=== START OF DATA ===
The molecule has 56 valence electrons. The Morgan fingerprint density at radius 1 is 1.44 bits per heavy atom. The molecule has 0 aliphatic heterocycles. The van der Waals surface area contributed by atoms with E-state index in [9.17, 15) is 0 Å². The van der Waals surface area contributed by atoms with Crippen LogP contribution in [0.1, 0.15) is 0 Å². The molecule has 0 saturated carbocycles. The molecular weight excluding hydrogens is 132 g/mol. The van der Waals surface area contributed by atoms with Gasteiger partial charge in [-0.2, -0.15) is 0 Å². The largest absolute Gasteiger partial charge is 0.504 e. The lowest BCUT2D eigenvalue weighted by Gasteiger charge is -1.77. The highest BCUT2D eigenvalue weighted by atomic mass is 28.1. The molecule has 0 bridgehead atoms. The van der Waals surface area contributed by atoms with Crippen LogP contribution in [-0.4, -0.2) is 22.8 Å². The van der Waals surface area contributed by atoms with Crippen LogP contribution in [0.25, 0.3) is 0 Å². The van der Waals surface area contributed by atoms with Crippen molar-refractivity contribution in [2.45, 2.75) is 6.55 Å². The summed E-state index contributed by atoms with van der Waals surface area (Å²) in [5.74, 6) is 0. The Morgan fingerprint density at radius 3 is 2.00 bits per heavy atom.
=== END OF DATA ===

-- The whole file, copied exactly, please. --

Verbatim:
The molecule has 56 valence electrons. The Morgan fingerprint density at radius 1 is 1.44 bits per heavy atom. The molecule has 0 aliphatic heterocycles. The van der Waals surface area contributed by atoms with E-state index in [9.17, 15) is 0 Å². The van der Waals surface area contributed by atoms with Crippen LogP contribution in [0.1, 0.15) is 0 Å². The molecule has 0 saturated carbocycles. The molecular weight excluding hydrogens is 132 g/mol. The van der Waals surface area contributed by atoms with Gasteiger partial charge in [-0.2, -0.15) is 0 Å². The largest absolute Gasteiger partial charge is 0.504 e. The lowest BCUT2D eigenvalue weighted by Gasteiger charge is -1.77. The highest BCUT2D eigenvalue weighted by atomic mass is 28.1. The molecule has 0 bridgehead atoms. The van der Waals surface area contributed by atoms with Crippen LogP contribution in [-0.4, -0.2) is 22.8 Å². The van der Waals surface area contributed by atoms with Crippen LogP contribution in [0.25, 0.3) is 0 Å². The van der Waals surface area contributed by atoms with Crippen molar-refractivity contribution in [2.45, 2.75) is 6.55 Å². The summed E-state index contributed by atoms with van der Waals surface area (Å²) in [5.74, 6) is 0. The Morgan fingerprint density at radius 3 is 2.00 bits per heavy atom.